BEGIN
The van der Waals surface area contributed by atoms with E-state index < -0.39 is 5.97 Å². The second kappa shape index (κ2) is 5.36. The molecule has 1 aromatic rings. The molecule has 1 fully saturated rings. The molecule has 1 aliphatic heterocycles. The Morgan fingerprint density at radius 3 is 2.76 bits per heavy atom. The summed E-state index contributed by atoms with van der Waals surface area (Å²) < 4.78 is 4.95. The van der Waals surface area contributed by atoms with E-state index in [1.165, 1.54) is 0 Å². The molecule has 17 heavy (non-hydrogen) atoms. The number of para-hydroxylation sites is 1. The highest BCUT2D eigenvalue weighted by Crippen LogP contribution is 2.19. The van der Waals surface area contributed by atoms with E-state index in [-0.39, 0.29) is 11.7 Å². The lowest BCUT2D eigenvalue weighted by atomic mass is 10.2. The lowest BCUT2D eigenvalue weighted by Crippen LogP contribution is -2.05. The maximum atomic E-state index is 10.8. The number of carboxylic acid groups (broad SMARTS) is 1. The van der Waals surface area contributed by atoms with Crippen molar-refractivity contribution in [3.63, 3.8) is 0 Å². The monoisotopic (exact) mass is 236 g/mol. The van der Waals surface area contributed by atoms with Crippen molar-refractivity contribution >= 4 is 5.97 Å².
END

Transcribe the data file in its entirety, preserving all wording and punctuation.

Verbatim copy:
The van der Waals surface area contributed by atoms with E-state index < -0.39 is 5.97 Å². The second kappa shape index (κ2) is 5.36. The molecule has 1 aromatic rings. The molecule has 1 fully saturated rings. The molecule has 1 aliphatic heterocycles. The Morgan fingerprint density at radius 3 is 2.76 bits per heavy atom. The summed E-state index contributed by atoms with van der Waals surface area (Å²) < 4.78 is 4.95. The van der Waals surface area contributed by atoms with E-state index in [1.165, 1.54) is 0 Å². The molecule has 17 heavy (non-hydrogen) atoms. The number of para-hydroxylation sites is 1. The highest BCUT2D eigenvalue weighted by Crippen LogP contribution is 2.19. The van der Waals surface area contributed by atoms with E-state index in [-0.39, 0.29) is 11.7 Å². The lowest BCUT2D eigenvalue weighted by atomic mass is 10.2. The lowest BCUT2D eigenvalue weighted by Crippen LogP contribution is -2.05. The maximum atomic E-state index is 10.8. The number of carboxylic acid groups (broad SMARTS) is 1. The van der Waals surface area contributed by atoms with Crippen molar-refractivity contribution in [3.63, 3.8) is 0 Å². The monoisotopic (exact) mass is 236 g/mol. The van der Waals surface area contributed by atoms with Crippen molar-refractivity contribution >= 4 is 5.97 Å².